UK’s £13m aid for ‘Research and Innovation’ in China will finally end THIS YEAR

UK’s £13m aid for ‘research and innovation’ in China will end THIS YEAR… but Britons will keep funding ‘technical assistance’ for world’s second-biggest economy to tackle climate change



  • Business Department has announced that bilateral ODA to China to end this year
  • Kwasi Kwarteng said aid spending will focus on areas to make ‘bigger difference’
  • Government announced a shift in approach to take more control of spending 



The UK’s £13million aid for ‘research and innovation’ in China will end this year, it was announced today.


The Business Department said bilateral Official Development Assistance (ODA) for the world’s second-largest economy will cease by next spring.


Kwasi Kwarteng said the shift would help focus aid spending on areas where it can make a ‘bigger difference’.


However, the department will continue to fund ‘technical assistance’ for China on climate change.


Other parts of government have also yet to stop using aid money on Beijing, which totalled around £64.1million in 2020.


Mr Kwarteng tweeted: ‘We’ll work with China to tackle global challenges, but we can make a bigger difference spending UK aid where it is more needed.’


Business minister George Freeman told MPs in a written statement today it was ‘important that we continue to work with China’ on issues such as climate change and anti-microbial resistance.


‘However, BEIS is bringing its bilateral Official Development Assistance (ODA) funding in China to an end,’ he said.


‘BEIS will not be using ODA funding to support research and innovation partnerships with China as we have previously done through ODA vehicles, such as the Newton Fund and Global Challenges Research Fund.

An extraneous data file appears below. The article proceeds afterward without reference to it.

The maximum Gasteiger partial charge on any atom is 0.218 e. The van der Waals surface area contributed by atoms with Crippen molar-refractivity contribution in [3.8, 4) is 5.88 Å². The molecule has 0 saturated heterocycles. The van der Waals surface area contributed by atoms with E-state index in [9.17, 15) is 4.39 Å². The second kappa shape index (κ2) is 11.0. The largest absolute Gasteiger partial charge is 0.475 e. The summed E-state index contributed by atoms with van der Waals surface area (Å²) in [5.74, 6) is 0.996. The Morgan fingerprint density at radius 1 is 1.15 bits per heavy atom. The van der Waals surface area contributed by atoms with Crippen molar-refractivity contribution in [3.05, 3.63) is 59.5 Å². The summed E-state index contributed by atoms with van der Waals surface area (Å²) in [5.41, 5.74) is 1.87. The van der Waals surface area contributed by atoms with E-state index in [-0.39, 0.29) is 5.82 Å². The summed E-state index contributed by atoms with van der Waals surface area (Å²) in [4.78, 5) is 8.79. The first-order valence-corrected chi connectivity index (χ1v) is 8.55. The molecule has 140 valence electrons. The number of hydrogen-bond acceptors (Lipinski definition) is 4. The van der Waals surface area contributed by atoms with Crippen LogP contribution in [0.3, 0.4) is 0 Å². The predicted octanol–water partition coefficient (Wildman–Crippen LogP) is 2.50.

‘Existing ODA-funded activity with China through these will finish by the end of FY 22/23.’


Aides said the ODA was mostly on partnerships between Chinese and British scientists to work on climate and R&D for the developing world.


Mr Freeman added that in future ‘technical assistance to China on climate change issues will be smaller in scale and use non-Official Development Assistance sources’.


Officials said that was worth under £100,000 a year and would help ‘promote British businesses in the energy sectors in the Chinese market’.


The government cut overall aid spending from 0.7 per cent of GNI to 0.5 per cent during the pandemic, although they have promised it will be restored later.


Yesterday minister unveiled an overhaul to take greater control of how Britain’s foreign aid budget is spent.


A new strategy published by Foreign Secretary Liz Truss vowed to reduce the amount of foreign aid cash being spent through international organisations.


In a shift in approach, there will instead be a greater focus on spending British taxpayers’ money on bilateral agreements between the UK and other countries.


The proposals also promise ‘to challenge dependency on malign actors, offering choice and bringing more countries into the orbit of free-market economies’.


This is understood to be partly aimed at Chinese President Xi Jinping’s ‘Belt and Road’ initiative, which has been branded ‘debt trap diplomacy’ by critics.


Beijing has been accused of pursuing a manipulative global strategy by funding major infrastructure projects in developing nations – such as Sri Lanka – with unsustainable loans.


China is then claimed to use that debt to gain leverage over those countries’ governments.


The Foreign Office said the new strategy will see ‘honest and reliable finance’ provided to low and middle-income countries.


This will allow them to ‘take control of their futures, giving them an alternative so they are not burdened with unsustainable debt with strings attached’.